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If you are PBM or turn-based game company or game moderator of the same, you are invited to send us advertisements for inclusion within the pages of Suspense & Decision magazine.

For your ads to be included, you must send us ads for each issue that you want them to appear in. If you lapse in sending ads to us, then no ad for your game or company will appear in issues that you do not send us ads for.

We do not guarantee the inclusion of any particular ad. If we miss an ad (or an article), then we will try to include it in the next issue, or in a future issue.

At present, there is no charge for advertisements published in Suspense & Decision magazine. This is subject to change or revision in the future, with no advance notice.

If you are an individual, one trying to run PBM or turn-based games by yourself, then this applies equally to you, as it does to any large game company.

Thank you for your interest and participation!
Here are some of my thoughts on advertising, as it relates to Suspense & Decision magazine.

The magazine, itself, is free. This is to encourage broader dissemination. Anyone is free to print copies of it, either individual copies for themselves or their friends and acquaintances, or to hand out at conventions. If you print them out, and if you want to sell copies to recover your time and effort, or if you want to just give them away after you print them or have them printed, then that is entirely up to you. Again, the object is broad dissemination.

I state the above, to better illuminate why I have opted to pursue a free advertisements approach for the magazine. I want to encourage game companies and individual game moderators to advertise their game offerings. If any of them have no use for free advertisement opportunities such as this one, so be it. Everyone is entitled to their opinions on such matters. That will simply free up space for those that do appreciate such advertising opportunities.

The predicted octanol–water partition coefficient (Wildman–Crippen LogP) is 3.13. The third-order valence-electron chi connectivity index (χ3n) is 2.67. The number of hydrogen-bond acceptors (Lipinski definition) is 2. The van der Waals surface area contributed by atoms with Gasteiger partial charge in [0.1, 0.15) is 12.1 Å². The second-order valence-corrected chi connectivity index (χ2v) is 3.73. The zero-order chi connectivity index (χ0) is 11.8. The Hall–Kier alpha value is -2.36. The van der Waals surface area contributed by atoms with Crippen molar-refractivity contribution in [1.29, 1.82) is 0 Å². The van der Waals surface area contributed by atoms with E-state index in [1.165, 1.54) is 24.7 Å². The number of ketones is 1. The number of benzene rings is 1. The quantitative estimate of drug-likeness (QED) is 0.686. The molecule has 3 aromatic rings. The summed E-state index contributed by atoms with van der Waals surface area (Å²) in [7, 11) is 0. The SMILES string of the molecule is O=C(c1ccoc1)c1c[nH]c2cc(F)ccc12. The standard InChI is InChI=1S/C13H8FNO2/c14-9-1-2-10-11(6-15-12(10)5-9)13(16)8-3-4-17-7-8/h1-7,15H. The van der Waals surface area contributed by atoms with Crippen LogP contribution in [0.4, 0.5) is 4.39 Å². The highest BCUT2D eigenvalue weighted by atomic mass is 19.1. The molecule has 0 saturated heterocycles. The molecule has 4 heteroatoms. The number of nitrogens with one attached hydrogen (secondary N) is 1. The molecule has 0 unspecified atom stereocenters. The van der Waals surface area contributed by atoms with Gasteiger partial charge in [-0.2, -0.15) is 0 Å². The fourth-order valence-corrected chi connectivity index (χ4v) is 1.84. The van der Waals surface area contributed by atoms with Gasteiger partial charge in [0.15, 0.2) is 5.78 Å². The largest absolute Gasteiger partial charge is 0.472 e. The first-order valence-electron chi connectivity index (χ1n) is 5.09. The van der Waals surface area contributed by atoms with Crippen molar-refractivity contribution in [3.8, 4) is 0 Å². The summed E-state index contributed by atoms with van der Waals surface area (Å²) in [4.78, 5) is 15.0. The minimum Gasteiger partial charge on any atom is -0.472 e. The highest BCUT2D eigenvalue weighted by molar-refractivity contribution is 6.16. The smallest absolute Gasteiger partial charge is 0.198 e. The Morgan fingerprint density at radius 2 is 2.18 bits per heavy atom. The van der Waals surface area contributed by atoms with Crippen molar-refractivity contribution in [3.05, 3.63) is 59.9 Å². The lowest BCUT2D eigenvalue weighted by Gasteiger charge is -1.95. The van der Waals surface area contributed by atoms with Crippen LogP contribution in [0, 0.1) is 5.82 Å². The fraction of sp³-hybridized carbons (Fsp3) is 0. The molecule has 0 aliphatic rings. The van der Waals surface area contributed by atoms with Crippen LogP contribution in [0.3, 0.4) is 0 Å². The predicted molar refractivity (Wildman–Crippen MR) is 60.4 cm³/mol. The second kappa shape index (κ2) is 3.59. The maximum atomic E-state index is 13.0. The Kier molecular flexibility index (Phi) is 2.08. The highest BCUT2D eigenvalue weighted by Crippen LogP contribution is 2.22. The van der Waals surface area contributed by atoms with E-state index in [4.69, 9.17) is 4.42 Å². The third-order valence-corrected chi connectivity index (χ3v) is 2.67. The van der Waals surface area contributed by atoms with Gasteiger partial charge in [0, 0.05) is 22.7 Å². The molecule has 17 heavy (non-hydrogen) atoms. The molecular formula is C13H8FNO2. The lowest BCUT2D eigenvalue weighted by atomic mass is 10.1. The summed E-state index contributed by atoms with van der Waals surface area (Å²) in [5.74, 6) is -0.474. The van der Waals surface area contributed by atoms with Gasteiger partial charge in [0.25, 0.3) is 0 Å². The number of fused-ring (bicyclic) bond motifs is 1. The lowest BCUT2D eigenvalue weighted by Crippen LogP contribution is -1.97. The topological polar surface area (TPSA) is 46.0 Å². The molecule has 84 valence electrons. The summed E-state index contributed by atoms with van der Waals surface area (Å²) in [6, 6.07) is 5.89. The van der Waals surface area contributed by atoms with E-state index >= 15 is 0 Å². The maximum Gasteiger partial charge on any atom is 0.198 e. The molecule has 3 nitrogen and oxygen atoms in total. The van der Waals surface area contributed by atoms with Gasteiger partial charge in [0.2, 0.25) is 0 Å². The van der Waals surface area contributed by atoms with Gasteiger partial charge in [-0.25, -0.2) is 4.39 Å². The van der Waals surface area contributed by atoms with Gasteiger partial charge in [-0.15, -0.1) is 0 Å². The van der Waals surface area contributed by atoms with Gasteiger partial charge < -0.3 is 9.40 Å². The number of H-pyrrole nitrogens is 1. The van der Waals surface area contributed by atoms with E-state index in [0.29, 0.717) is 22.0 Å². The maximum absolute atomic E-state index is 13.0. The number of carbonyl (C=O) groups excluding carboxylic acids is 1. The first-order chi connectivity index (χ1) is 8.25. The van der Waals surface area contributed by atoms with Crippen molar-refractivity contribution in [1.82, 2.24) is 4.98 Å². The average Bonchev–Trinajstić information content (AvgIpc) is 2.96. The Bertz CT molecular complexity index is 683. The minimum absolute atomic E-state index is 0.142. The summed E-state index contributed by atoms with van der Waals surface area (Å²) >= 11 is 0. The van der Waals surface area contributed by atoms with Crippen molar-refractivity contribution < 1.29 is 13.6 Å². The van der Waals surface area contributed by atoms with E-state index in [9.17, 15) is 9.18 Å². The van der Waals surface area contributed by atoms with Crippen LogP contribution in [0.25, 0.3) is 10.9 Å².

Money freed up by taking advantage of free advertising within the pages of Suspense & Decision can be utilized by such companies and individual game moderators elsewhere. If they want to pass a few copies out at conventions that they attend, they can use the money saved on advertising to print actual physical print copies, for handing out to convention attendees.

Suspense & Decision magazine operates pretty much on a zero budget, minus whatever I allocate in order to acquire a front cover for each issue. One objective, of course, is to demonstrate that pretty much anyone operating on pretty much any budget - or on no budget, at all) can publish a PBM or turn-based gaming magazine, if they are willing to devote the time and energy to doing so. The point of explaining this is to encourage growth and competition, where PBM magazines, themselves, are concerned. In essence, if someone else has a better way of doing things, then by all means, feel free to show me by becoming an active, direct competitor of Suspense & Decision. Competition, itself, such as existed once upon a year ago, between PBM magazine rivals Paper Mayhem and Flagship is healthy for the PBM industry as a whole. That's my opinion on the matter, anyway.

Issues # 1 and # 2 of Suspense & Decision magazine have, admittedly, been imperfect issues. There have been some typographical errors, at least one instance of a duplicate page, and the 4-page increment rule to ensure physical print copies work out evenly was missed in the initial issue. Even still, the first two issues of Suspense & Decision demonstrate that it is, indeed, still possible to publish a PBM magazine, in this day and age. In fact, it is easier than ever, in my considered opinion. If only David Webber of Paper Mayhem had ever had it this easy.

Advertisements help to grow and to spread awareness of individual games and individual game companies. From an editor's perspective, while they do create a potential revenue stream, more importantly to myself, what they do is they help to instill greater visual balance within the pages of the magazine, so that it doesn't become just page after page of uninterrupted text.

Not that a text-only magazine can't be a success. The text serves the role of instilling substance within a magazine of this nature, in my opinion.

Having more advertisements within a given issue helps to facilitate adding more text articles. If no one sends advertisements, a given issue will likely be shorter, rather than longer, in terms of total number of pages for that particular issue.

If all advertisements ceased, would the magazine still go forward? Certainly - or, at least, until the end of the first year's stated goal of twelve issues is reached. At the end of the first year, everything is up for reassessment. In no instance, however, is the next issue to be dependent wholly upon whether advertisements for the next issue come in or not, though.

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